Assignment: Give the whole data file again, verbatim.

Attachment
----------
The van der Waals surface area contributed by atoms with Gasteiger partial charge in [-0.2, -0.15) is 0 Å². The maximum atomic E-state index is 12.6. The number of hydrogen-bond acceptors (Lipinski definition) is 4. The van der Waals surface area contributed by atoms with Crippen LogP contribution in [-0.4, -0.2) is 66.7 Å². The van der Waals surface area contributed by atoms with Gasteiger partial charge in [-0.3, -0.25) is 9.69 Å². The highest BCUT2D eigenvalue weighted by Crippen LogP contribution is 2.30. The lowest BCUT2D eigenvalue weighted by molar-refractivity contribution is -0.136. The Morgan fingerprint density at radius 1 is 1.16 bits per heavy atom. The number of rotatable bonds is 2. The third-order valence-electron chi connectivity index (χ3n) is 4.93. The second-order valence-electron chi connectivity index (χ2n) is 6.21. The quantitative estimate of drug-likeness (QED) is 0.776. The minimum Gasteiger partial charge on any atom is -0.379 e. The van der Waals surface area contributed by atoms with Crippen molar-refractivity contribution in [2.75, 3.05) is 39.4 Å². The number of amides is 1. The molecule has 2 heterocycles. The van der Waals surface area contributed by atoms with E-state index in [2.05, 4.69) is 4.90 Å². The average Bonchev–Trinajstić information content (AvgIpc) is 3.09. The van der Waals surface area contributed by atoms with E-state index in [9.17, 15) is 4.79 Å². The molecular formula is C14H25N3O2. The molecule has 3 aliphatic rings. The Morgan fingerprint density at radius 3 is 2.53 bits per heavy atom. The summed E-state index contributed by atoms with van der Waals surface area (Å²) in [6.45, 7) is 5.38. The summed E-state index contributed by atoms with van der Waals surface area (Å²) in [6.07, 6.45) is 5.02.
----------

The van der Waals surface area contributed by atoms with Gasteiger partial charge in [-0.2, -0.15) is 0 Å². The maximum atomic E-state index is 12.6. The number of hydrogen-bond acceptors (Lipinski definition) is 4. The van der Waals surface area contributed by atoms with Crippen LogP contribution in [-0.4, -0.2) is 66.7 Å². The van der Waals surface area contributed by atoms with Gasteiger partial charge in [-0.3, -0.25) is 9.69 Å². The highest BCUT2D eigenvalue weighted by Crippen LogP contribution is 2.30. The lowest BCUT2D eigenvalue weighted by molar-refractivity contribution is -0.136. The Morgan fingerprint density at radius 1 is 1.16 bits per heavy atom. The number of rotatable bonds is 2. The third-order valence-electron chi connectivity index (χ3n) is 4.93. The second-order valence-electron chi connectivity index (χ2n) is 6.21. The quantitative estimate of drug-likeness (QED) is 0.776. The minimum Gasteiger partial charge on any atom is -0.379 e. The van der Waals surface area contributed by atoms with Crippen molar-refractivity contribution in [2.75, 3.05) is 39.4 Å². The number of amides is 1. The molecule has 2 heterocycles. The van der Waals surface area contributed by atoms with E-state index in [2.05, 4.69) is 4.90 Å². The average Bonchev–Trinajstić information content (AvgIpc) is 3.09. The van der Waals surface area contributed by atoms with E-state index in [9.17, 15) is 4.79 Å². The molecular formula is C14H25N3O2. The molecule has 3 aliphatic rings. The Morgan fingerprint density at radius 3 is 2.53 bits per heavy atom. The summed E-state index contributed by atoms with van der Waals surface area (Å²) in [6.45, 7) is 5.38. The summed E-state index contributed by atoms with van der Waals surface area (Å²) in [6.07, 6.45) is 5.02.